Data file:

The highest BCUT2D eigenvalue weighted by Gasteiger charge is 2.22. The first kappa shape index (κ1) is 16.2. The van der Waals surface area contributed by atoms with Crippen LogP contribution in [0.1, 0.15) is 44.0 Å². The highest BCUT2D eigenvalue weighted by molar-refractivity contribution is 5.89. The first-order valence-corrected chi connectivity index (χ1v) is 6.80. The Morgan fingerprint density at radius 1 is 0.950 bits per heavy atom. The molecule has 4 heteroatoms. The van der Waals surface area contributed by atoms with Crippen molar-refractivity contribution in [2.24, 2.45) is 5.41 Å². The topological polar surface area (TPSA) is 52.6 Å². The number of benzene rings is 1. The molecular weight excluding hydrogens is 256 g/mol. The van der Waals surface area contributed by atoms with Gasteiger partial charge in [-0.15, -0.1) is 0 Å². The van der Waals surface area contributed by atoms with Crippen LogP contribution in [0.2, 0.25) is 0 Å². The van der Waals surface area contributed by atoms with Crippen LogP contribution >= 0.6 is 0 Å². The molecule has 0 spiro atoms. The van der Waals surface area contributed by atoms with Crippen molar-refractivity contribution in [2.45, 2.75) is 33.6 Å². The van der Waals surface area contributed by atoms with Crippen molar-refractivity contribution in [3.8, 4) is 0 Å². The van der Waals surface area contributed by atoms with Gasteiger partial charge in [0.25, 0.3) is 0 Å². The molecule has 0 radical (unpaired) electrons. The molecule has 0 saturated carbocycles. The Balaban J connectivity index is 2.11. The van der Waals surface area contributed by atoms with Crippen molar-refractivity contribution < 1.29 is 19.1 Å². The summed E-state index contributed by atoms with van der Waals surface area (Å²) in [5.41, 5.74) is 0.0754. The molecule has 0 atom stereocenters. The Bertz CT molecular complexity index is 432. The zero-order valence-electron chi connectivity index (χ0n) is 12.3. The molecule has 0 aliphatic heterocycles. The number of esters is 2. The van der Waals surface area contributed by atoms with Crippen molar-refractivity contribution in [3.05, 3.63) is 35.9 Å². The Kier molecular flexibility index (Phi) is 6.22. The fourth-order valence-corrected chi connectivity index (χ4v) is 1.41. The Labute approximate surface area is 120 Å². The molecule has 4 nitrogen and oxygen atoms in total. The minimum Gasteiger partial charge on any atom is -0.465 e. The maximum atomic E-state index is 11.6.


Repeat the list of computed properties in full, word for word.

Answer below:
The highest BCUT2D eigenvalue weighted by Gasteiger charge is 2.22. The first kappa shape index (κ1) is 16.2. The van der Waals surface area contributed by atoms with Crippen LogP contribution in [0.1, 0.15) is 44.0 Å². The highest BCUT2D eigenvalue weighted by molar-refractivity contribution is 5.89. The first-order valence-corrected chi connectivity index (χ1v) is 6.80. The Morgan fingerprint density at radius 1 is 0.950 bits per heavy atom. The molecule has 4 heteroatoms. The van der Waals surface area contributed by atoms with Crippen molar-refractivity contribution in [2.24, 2.45) is 5.41 Å². The topological polar surface area (TPSA) is 52.6 Å². The number of benzene rings is 1. The molecular weight excluding hydrogens is 256 g/mol. The van der Waals surface area contributed by atoms with Gasteiger partial charge in [-0.15, -0.1) is 0 Å². The van der Waals surface area contributed by atoms with Crippen LogP contribution in [0.2, 0.25) is 0 Å². The van der Waals surface area contributed by atoms with Crippen LogP contribution >= 0.6 is 0 Å². The molecule has 0 spiro atoms. The van der Waals surface area contributed by atoms with Crippen molar-refractivity contribution in [2.45, 2.75) is 33.6 Å². The van der Waals surface area contributed by atoms with Crippen molar-refractivity contribution in [3.8, 4) is 0 Å². The van der Waals surface area contributed by atoms with Gasteiger partial charge in [0.25, 0.3) is 0 Å². The molecule has 0 radical (unpaired) electrons. The molecule has 0 saturated carbocycles. The Balaban J connectivity index is 2.11. The van der Waals surface area contributed by atoms with Crippen molar-refractivity contribution < 1.29 is 19.1 Å². The summed E-state index contributed by atoms with van der Waals surface area (Å²) in [5.41, 5.74) is 0.0754. The molecule has 0 atom stereocenters. The Bertz CT molecular complexity index is 432. The zero-order valence-electron chi connectivity index (χ0n) is 12.3. The molecule has 0 aliphatic heterocycles. The number of esters is 2. The van der Waals surface area contributed by atoms with Crippen molar-refractivity contribution in [3.05, 3.63) is 35.9 Å². The Kier molecular flexibility index (Phi) is 6.22. The fourth-order valence-corrected chi connectivity index (χ4v) is 1.41. The Labute approximate surface area is 120 Å². The molecule has 4 nitrogen and oxygen atoms in total. The minimum Gasteiger partial charge on any atom is -0.465 e. The maximum atomic E-state index is 11.6.